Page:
Diabetes - Know your risk, know your response

“Over 420 million people worldwide have diabetes”. World Health Organisation

In Australia, Diabetes Australia describes diabetes as an “epidemic of the 21st century” and the biggest challenge confronting our health system, as 5.5% of the population or 2 million Australians are known and registered on the National Diabetes Services Scheme.

It is a chronic disease that occurs when the pancreas does not produce enough insulin, a hormone that regulates blood glucose, or when the body cannot effectively use the insulin it produces.

It is a major cause of blindness, kidney failure, heart attack, stroke, and lower limb amputation.

As many as 500,000 people in Australia are living with undiagnosed type 2 diabetes.

This World Diabetes Day on 14 November we want you to “Know your risk, know your response”.

“Type 1 diabetes cannot be prevented or delayed, but evidence shows type 2 diabetes can be in many cases, by maintaining a healthy weight, being physically active and following a healthy eating plan,” says Prof Matthew Watt, Head of the Department of Anatomy and Physiology, and metabolism and diabetes expert.

“Researchers are working to improve the lives of the 2 million Australians now living with diabetes, however greater education about how to stop type 2 diabetes from developing in the first place is a critical step for protecting future generations,” he says.

In this Pursuit Article titled, Q&A: A new way to treat Type 2 Diabetes, Professor Matthew Watt and Dr Magdalene Montgomery, explain how a new class of SMOCI-based treatments could prove more effective, and what it means for those living with this underestimated killer.

Find out your risk of developing type 2 diabetes within the next five years using the Diabetes Australia Risk Calculator.

In early 2022, it was announced that The University of Melbourne will lead one of two new national research centres – the Australian Centre for Accelerating Diabetes Innovations (ACADI) aimed at improving the lives of people living with diabetes.

ACADI has built a national multi-sector collaboration of 70 partners from clinical, research, industry and community organisations across all Australian States and Territories.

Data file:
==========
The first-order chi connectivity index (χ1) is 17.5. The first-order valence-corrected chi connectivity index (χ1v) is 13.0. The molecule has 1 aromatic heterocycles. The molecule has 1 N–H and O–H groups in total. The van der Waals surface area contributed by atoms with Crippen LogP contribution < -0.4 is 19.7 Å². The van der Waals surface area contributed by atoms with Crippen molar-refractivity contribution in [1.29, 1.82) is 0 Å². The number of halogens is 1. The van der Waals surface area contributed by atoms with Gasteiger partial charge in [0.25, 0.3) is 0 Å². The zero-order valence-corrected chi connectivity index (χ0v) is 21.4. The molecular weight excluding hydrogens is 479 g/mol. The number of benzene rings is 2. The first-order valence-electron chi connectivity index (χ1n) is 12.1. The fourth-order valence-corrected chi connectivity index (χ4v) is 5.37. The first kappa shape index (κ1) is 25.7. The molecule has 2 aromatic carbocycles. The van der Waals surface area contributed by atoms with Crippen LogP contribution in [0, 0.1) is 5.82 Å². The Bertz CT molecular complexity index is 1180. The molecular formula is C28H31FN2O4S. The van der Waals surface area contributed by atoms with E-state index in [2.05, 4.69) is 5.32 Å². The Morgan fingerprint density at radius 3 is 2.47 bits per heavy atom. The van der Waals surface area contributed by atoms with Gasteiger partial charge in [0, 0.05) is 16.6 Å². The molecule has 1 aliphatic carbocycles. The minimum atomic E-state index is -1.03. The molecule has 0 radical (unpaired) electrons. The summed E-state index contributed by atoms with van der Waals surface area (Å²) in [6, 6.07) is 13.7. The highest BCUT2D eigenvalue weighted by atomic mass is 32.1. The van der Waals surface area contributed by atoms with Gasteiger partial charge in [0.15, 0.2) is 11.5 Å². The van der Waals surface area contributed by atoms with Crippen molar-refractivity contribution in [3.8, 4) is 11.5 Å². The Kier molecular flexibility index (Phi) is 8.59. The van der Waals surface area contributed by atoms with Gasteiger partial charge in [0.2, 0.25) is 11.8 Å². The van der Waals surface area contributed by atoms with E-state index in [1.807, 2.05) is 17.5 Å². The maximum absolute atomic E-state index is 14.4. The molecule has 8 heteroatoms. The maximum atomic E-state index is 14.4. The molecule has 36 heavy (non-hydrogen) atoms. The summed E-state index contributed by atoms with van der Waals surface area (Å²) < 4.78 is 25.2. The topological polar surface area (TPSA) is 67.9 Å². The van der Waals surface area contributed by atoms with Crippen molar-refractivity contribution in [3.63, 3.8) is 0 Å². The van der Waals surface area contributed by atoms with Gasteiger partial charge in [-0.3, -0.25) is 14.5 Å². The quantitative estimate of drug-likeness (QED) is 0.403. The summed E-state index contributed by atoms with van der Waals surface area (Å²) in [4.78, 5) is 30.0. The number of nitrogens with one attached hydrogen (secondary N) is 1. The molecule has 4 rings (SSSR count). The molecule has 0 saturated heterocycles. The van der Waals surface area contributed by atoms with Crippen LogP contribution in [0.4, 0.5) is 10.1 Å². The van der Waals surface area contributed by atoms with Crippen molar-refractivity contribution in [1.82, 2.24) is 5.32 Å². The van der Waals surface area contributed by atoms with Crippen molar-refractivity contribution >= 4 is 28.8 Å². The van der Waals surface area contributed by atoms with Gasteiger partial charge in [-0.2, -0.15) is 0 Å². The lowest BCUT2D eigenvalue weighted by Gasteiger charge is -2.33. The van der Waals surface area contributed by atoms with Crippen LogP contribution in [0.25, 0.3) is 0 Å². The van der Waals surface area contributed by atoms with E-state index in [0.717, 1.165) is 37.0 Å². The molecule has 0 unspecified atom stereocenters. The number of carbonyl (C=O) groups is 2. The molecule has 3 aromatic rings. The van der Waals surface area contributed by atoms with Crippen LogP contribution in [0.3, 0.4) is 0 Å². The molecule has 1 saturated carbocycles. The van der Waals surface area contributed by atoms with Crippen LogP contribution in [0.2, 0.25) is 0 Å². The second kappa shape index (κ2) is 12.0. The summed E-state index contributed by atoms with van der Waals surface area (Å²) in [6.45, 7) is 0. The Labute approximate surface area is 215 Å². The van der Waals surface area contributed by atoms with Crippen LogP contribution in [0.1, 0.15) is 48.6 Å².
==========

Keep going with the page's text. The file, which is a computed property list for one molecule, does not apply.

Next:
University of Melbourne Deputy Vice-Chancellor (Research) Professor James McCluskey said at the time “The funding will support Australia in being a global leader addressing many of the serious complications of diabetes. The centre will be established for the long term, to bring continuing benefit to people living with diabetes, the diabetes professional community and the national economy.”

Prof Erica Fletcher’s research is working to assist those Australians living with diabetes who develop diabetic eye disease. This research is crucial for those with type 1 or type 2 diabetes as almost everyone with type 1 diabetes and more than 60 per cent of those with type 2 diabetes will form some form of diabetic eye disease within 20 years of diagnosis. Diabetes affects 2 million Australians, with 280 people developing the disease every day.

Learn more about some of the school's research in Diabetes and metabolism at the School of Biomedical Science Metabolism Seminar Series in which A/Prof Garron Dodd will unveil the latest breakthroughs from his laboratory.

“The introduction of incretin-based medications such as Ozemic, Saxenda, and Mounjaro has ignited fresh hope for millions worldwide battling type-2 diabetes and obesity,” shared A/Prof Garron Dodd. “However, recent evidence raises concerns about their long-term effectiveness and their ineffectiveness in severely obese and type-2 diabetic patients, and the discontinuation of these medications appears to lead to a rapid rebound in their beneficial effects”. His team has discovered brain mechanisms that can amplify the actions of these incretin-based drugs, potentially enhancing their efficacy in combating obesity and type-2 diabetes.

The Metabolism Seminar Series will be running on Tuesday 14th November from 12-1PM in the ESJ King Theatre, L3 Medical Building.